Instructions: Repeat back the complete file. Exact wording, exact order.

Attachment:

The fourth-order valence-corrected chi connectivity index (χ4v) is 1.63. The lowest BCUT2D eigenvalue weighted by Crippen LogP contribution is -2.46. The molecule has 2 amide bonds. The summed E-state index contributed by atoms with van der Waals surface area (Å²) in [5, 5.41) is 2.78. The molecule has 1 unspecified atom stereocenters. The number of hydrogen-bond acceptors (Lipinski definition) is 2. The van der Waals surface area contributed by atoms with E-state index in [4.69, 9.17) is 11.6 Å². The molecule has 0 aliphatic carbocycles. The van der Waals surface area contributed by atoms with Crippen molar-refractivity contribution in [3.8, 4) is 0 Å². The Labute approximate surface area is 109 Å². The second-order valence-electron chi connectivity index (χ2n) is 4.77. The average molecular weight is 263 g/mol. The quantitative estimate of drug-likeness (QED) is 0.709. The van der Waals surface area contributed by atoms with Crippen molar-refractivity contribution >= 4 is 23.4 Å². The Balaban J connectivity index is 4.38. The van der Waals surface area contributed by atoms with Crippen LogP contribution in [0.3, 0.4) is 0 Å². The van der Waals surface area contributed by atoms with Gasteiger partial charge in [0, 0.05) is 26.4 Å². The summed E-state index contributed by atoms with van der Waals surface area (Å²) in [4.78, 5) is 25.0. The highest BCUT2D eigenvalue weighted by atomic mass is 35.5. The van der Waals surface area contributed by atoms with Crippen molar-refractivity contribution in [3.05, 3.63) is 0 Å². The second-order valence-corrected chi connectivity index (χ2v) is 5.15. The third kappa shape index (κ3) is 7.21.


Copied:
The fourth-order valence-corrected chi connectivity index (χ4v) is 1.63. The lowest BCUT2D eigenvalue weighted by Crippen LogP contribution is -2.46. The molecule has 2 amide bonds. The summed E-state index contributed by atoms with van der Waals surface area (Å²) in [5, 5.41) is 2.78. The molecule has 1 unspecified atom stereocenters. The number of hydrogen-bond acceptors (Lipinski definition) is 2. The van der Waals surface area contributed by atoms with E-state index in [4.69, 9.17) is 11.6 Å². The molecule has 0 aliphatic carbocycles. The van der Waals surface area contributed by atoms with Crippen molar-refractivity contribution in [3.8, 4) is 0 Å². The Labute approximate surface area is 109 Å². The second-order valence-electron chi connectivity index (χ2n) is 4.77. The average molecular weight is 263 g/mol. The quantitative estimate of drug-likeness (QED) is 0.709. The van der Waals surface area contributed by atoms with Crippen molar-refractivity contribution >= 4 is 23.4 Å². The Balaban J connectivity index is 4.38. The van der Waals surface area contributed by atoms with Crippen LogP contribution in [0.3, 0.4) is 0 Å². The van der Waals surface area contributed by atoms with Gasteiger partial charge in [0, 0.05) is 26.4 Å². The summed E-state index contributed by atoms with van der Waals surface area (Å²) in [4.78, 5) is 25.0. The highest BCUT2D eigenvalue weighted by atomic mass is 35.5. The van der Waals surface area contributed by atoms with Crippen molar-refractivity contribution in [3.05, 3.63) is 0 Å². The second-order valence-corrected chi connectivity index (χ2v) is 5.15. The third kappa shape index (κ3) is 7.21.